LaGuardia, Fiorello Henry
LaGuardia, Fiorello Henry(fēərĕl`ō, ləgwär`dēə), 1882–1947, U.S. public official, congressman, and mayor of New York City (1934–45), b. New York City. He spent his early years in Arizona with his father, an army bandmaster who had come from Italy to the United States. LaGuardia went to Europe while still a youth, and was employed by the U.S. consulates in Hungary, Trieste, and Fiume. Returning to New York City, he studied law while working (1907–10) in the U.S. immigration service, and was admitted (1910) to the bar. He ran for Congress on the Republican ticket unsuccessfully in 1914, but won in 1916 after a vigorous campaign against the Tammany machine. In Congress he joined in the successful fight for the liberalization of the House rules. He commanded (1917) U.S. air forces on the Italian-Austrian front in World War I. LaGuardia was president (1920–21) of the New York City board of aldermen and returned (1923–33) to the House of Representatives, where he fought for numerous labor reforms and sponsored the Norris-LaGuardia Act, which prohibited injunctions in labor disputes.
With the backing of Samuel SeaburySeabury, Samuel,
1873–1958, American jurist, b. New York City; great-great-grandson of Samuel Seabury (1729–96). He served on the supreme court (1907–14) and on the court of appeals (1914–16) of New York state.
..... Click the link for more information. , LaGuardia successfully ran (1933) for mayor of New York City on the Fusion ticket. As mayor he executed a vast program of reform. He reduced political corruption, forwarded the modernization and beautification of the city, brought about the adoption (1938) of a new city charter, introduced slum clearance projects, and improved health and sanitary conditions. "The Little Flower" (from his first name), a shrewd, nonpartisan, and uncorruptable spokesman for urban America, was reelected mayor of New York City for three consecutive four-year terms, but chose not to run again in 1945. LaGuardia served (1946) as director of the UN Relief and Rehabilitation Administration. His courage, enthusiasm, and energy made him a nationally known figure.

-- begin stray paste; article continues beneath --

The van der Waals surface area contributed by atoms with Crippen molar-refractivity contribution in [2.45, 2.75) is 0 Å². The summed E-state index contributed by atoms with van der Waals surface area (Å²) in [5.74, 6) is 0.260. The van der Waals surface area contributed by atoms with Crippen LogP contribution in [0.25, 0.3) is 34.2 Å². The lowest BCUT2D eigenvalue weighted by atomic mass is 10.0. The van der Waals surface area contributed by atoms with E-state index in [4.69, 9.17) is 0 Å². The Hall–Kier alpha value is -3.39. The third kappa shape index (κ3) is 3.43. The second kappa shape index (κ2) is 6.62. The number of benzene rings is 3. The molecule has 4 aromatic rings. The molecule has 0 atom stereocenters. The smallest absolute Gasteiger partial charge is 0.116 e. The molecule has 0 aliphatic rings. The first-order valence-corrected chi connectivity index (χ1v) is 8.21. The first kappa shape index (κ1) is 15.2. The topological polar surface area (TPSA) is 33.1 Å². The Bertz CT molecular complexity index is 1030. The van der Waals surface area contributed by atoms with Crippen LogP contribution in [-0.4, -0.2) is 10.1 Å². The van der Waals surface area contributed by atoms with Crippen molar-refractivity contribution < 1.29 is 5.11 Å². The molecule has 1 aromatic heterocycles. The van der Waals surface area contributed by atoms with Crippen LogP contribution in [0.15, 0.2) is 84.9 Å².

See his autobiography (ed. by M. L. Werner, 1948, repr. 1961); biography by A. Mann (2 vol., 1959–65, repr. 1969); E. Cuneo, Life with Fiorello (1955); H. Zinn, LaGuardia in Congress (1959, repr. 1969); T. Kessner, Fiorello H. LaGuardia and the Making of Modern New York (1989); A. Brodsky, The Great Mayor (2003); M. B. Williams, City of Ambition (2013).